New Brunswick

Threatened Risteen building in Fredericton considered for heritage designation

The City of Fredericton has halted any work on the Risteen building in downtown Fredericton for 60 days, so council can assess whether the property should be brought under the heritage preservation bylaw and its future decided by the heritage review board.

Development blocked for 60 days while council considers fate of 1820s stone cut building

The historic Risteen Building is at risk of being torn down to accommodate an apartment complex. (Joe McDonald/CBC)

The City of Fredericton has halted any work on the Risteen building in downtown Fredericton for 60 days, so council can assess whether the property should be brought under the heritage preservation bylaw and its future decided by the heritage review board.

A temporary order to cease activity was issued to developer Gabriel Elzayat when his application to demolish the building was submitted.

"And if (councillors) elect to designate it, then the bylaw needs to be amended and it becomes part of the heritage bylaw area," said Juan Estepa, the manager of heritage and urban design with the city.

That could take months, said Estepa.

"Then it's up to the Preservation Review Board to consider the demolition request and any development that may happen on that property," he said.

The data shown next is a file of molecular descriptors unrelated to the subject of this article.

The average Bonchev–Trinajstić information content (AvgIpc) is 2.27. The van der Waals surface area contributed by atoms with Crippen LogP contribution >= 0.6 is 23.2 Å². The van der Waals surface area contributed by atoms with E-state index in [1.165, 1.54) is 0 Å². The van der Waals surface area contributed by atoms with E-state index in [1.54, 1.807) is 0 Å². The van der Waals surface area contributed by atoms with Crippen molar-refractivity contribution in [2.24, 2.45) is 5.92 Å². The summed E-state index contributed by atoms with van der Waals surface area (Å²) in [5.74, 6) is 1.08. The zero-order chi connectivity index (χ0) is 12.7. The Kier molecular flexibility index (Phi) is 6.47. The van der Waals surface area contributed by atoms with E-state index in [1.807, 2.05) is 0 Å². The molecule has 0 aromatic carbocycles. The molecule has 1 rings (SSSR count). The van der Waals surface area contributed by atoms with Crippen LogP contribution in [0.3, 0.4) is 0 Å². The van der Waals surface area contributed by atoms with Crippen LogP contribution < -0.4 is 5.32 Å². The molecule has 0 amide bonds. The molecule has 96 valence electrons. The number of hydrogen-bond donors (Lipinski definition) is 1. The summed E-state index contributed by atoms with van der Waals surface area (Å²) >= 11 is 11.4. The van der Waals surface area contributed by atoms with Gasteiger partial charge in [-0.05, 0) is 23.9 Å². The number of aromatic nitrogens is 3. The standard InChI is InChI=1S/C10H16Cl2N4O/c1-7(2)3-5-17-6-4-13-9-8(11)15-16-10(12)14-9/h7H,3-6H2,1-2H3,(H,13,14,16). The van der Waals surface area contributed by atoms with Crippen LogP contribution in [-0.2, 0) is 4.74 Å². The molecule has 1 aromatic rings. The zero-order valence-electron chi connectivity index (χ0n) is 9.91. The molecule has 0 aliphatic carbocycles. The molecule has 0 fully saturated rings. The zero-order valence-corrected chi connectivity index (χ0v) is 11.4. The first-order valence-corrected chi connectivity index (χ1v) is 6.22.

The first cut stone building in New Brunswick, the Risteen building was built in the 1820s by Anthony Lockwood, surveyor general of New Brunswick.

It later became the Risteen Sash and Door factory, supplying many of the finishings to houses and buildings around the city. 

Elzayat wants to build apartments on the site. He owns several buildings in the immediate area that are also expected to be part of the development. He did not wish to comment on the council order. 

"This developer bought the property knowing that this was a potential situation, and it was a risk he was prepared to take," Estepa said.

Corrections

  • A secondary headline incorrectly said that the heritage review board would consider the fate of the building. In fact, it's council that has 60 days to consider the building's future.
    Apr 26, 2019 1:56 PM AT

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